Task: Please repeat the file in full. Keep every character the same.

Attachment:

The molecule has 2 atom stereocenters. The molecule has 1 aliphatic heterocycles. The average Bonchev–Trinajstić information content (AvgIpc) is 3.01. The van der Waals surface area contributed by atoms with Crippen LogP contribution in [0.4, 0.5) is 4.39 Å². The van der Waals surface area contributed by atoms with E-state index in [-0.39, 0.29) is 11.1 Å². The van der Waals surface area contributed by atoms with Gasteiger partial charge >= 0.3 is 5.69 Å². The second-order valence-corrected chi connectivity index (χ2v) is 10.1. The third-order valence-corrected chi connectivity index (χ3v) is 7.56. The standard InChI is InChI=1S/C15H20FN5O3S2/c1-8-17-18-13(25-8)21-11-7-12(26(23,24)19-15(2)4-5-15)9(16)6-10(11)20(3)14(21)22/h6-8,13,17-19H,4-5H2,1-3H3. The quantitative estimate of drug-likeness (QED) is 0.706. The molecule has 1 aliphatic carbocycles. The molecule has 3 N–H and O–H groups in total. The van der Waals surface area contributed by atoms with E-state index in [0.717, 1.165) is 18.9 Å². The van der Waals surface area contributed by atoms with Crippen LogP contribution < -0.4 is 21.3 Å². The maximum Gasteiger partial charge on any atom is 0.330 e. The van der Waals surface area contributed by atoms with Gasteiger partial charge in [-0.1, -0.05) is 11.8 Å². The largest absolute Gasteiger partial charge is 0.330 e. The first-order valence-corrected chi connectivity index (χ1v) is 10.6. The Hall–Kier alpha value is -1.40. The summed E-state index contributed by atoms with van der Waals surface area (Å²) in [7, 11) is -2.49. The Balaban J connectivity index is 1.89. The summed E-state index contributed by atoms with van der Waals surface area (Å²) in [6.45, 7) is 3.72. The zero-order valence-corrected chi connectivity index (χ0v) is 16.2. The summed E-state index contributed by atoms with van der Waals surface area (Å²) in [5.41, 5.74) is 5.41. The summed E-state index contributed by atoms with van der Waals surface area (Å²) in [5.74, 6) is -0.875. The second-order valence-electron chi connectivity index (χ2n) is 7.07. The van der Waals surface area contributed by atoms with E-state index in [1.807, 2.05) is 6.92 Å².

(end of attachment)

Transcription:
The molecule has 2 atom stereocenters. The molecule has 1 aliphatic heterocycles. The average Bonchev–Trinajstić information content (AvgIpc) is 3.01. The van der Waals surface area contributed by atoms with Crippen LogP contribution in [0.4, 0.5) is 4.39 Å². The van der Waals surface area contributed by atoms with E-state index in [-0.39, 0.29) is 11.1 Å². The van der Waals surface area contributed by atoms with Gasteiger partial charge >= 0.3 is 5.69 Å². The second-order valence-corrected chi connectivity index (χ2v) is 10.1. The third-order valence-corrected chi connectivity index (χ3v) is 7.56. The standard InChI is InChI=1S/C15H20FN5O3S2/c1-8-17-18-13(25-8)21-11-7-12(26(23,24)19-15(2)4-5-15)9(16)6-10(11)20(3)14(21)22/h6-8,13,17-19H,4-5H2,1-3H3. The quantitative estimate of drug-likeness (QED) is 0.706. The molecule has 1 aliphatic carbocycles. The molecule has 3 N–H and O–H groups in total. The van der Waals surface area contributed by atoms with E-state index in [0.717, 1.165) is 18.9 Å². The van der Waals surface area contributed by atoms with Crippen LogP contribution < -0.4 is 21.3 Å². The maximum Gasteiger partial charge on any atom is 0.330 e. The van der Waals surface area contributed by atoms with Gasteiger partial charge in [-0.1, -0.05) is 11.8 Å². The largest absolute Gasteiger partial charge is 0.330 e. The first-order valence-corrected chi connectivity index (χ1v) is 10.6. The Hall–Kier alpha value is -1.40. The summed E-state index contributed by atoms with van der Waals surface area (Å²) in [7, 11) is -2.49. The Balaban J connectivity index is 1.89. The summed E-state index contributed by atoms with van der Waals surface area (Å²) in [6.45, 7) is 3.72. The zero-order valence-corrected chi connectivity index (χ0v) is 16.2. The summed E-state index contributed by atoms with van der Waals surface area (Å²) in [5.41, 5.74) is 5.41. The summed E-state index contributed by atoms with van der Waals surface area (Å²) in [5.74, 6) is -0.875. The second-order valence-electron chi connectivity index (χ2n) is 7.07. The van der Waals surface area contributed by atoms with E-state index in [1.807, 2.05) is 6.92 Å².